I have been planted here in an old house on a standard city-sized lot that’s nearly on the shores of the Salish Sea for nearly ever. I wish I got out more. I’d love to explore grand, quirky, and historical landscapes, but travel funds always seem to get consumed by more practical matters. See: old house.

No shade on remarkable gardens near and far, but my heart belongs to my plot. But before you call sour grapes (more on that in a bit), I am constantly traveling in time in my garden, weighing the past, assessing the current growing season, and planning for the next. And waiting—so much waiting.



Merriam-Webster defines waiting as staying in place expectantly, looking forward for what’s to come. Sound familiar? I planted the seeds of ‘Heavenly Blue’ morning glory last May, tending the young vines indoors until the weather settled into a reliably warm spell. Spring is damp and chilly up here in the far Northwest corner of the county. All summer, I waited in vain for those sky-blue blooms to appear. One more disappointment on a long list of garden discouragements in the 2022 growing season.

Wait can also be used as an interjection or startlement, as in: WAIT, what do you mean I have to dig out my raspberries just as they’re producing their first good crop. Apparently, I, or rather my berries (over identification with my plants is not uncommon) contracted bushy dwarf disease, a virus spread via pollen that causes ripe fruit to crumble rather than hold itself together in a characteristic hollow cone of delicious drupes.

Likewise, the blueberries did their best but ended up defeated, with shriveled berries chastising me for my lack of attention (read: irrigation). I don’t want to talk about the strawberries, but I’m sure the birds and bunnies could attest to their sweetness.

Aging gracefully

We need to talk about the grape. ‘Booskop Glory’ is a staggering beauty with vibrant coral, scarlet, and burgundy fall foliage. Typically, in a warm summer like the one we just had, the fruit is deeply flavorful and heady. However, if you’ve planted the vigorous vine over a pergola that requires hauling out a ladder to effectively train and thin summer growth, you can expect powdery mildew to turn the foliage crispy and brown, the grapes mouth-puckering sour—again this year, just like last year, and the one before that.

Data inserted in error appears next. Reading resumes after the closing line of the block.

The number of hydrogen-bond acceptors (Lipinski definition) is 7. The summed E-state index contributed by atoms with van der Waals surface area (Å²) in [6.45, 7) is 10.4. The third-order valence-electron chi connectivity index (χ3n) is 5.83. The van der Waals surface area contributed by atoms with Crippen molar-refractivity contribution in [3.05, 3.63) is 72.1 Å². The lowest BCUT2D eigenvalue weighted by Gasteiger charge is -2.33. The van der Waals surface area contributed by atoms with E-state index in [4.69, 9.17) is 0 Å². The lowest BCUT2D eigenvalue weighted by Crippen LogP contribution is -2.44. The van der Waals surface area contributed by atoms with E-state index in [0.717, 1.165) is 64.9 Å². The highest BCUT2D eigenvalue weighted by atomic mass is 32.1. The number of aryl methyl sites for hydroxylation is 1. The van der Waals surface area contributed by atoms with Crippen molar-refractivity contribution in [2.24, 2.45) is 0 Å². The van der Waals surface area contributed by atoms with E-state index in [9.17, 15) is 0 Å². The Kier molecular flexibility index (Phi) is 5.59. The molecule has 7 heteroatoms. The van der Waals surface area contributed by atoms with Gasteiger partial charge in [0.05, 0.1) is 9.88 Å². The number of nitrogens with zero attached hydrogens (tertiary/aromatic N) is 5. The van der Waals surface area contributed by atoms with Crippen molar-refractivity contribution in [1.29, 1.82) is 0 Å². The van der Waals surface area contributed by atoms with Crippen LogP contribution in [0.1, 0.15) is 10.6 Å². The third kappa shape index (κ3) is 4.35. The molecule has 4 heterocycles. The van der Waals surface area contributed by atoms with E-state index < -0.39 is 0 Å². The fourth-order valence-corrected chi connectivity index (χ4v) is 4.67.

I planted my food-forward back garden nearly 10 years ago, shortly after the publication of my book advising Pacific Northwest gardeners on how to grow bountiful, healthy, and delicious food. So clearly, you can add imposter syndrome to my list of summer maladies.

Sometimes I like the idea of a plant more than I actually like the plant. Along with alllll the berries, I knew I wanted a fig tree. I planted a ‘Lattarula’ fig, also known as the Italian honey fig—as a writer who loves language, I’m a sucker for a beautiful named anything with the word “honey”. A good fig recommended for Pacific Northwest growing conditions, ‘Lattarula’ has grown vigorously, maybe even a bit too much so, reliably producing one if not two crops a year. I have no doubt the crows have enjoyed the bounty, but I’ve always found the plump fruits to be a bit bland and insipid, certainly not worth getting that ladder out to prune and harvest. The fig is coming out this fall.

Don’t mind the towering fig in the blurry background

As with so much in the garden—and life—the reality of my edible paradise fell tremendously shy of the vision in my head. So I’m revising my plans — looking for disease-resistant raspberry plants, replacing the blueberries, and once again trying to devise a way to harvest the strawberries before resident wildlife have their fill. 

Waiting can also mean in service to. Don’t get me wrong, I love my garden with my whole heart, but we’re going through a rough patch. A garden can be a relentless task master, or it can foster a sense of reciprocal tending. We’re working things out and have agreed to keep on keeping on.

Blue morning glory flower

‘Heavenly Blue’ morning glory.

Those morning glories I planted in early summer in anticipation of a “glorious” display throughout the growing season? The first bloom appeared on the last day of September, a balm and a benediction to a strange growing season. And well worth the wait.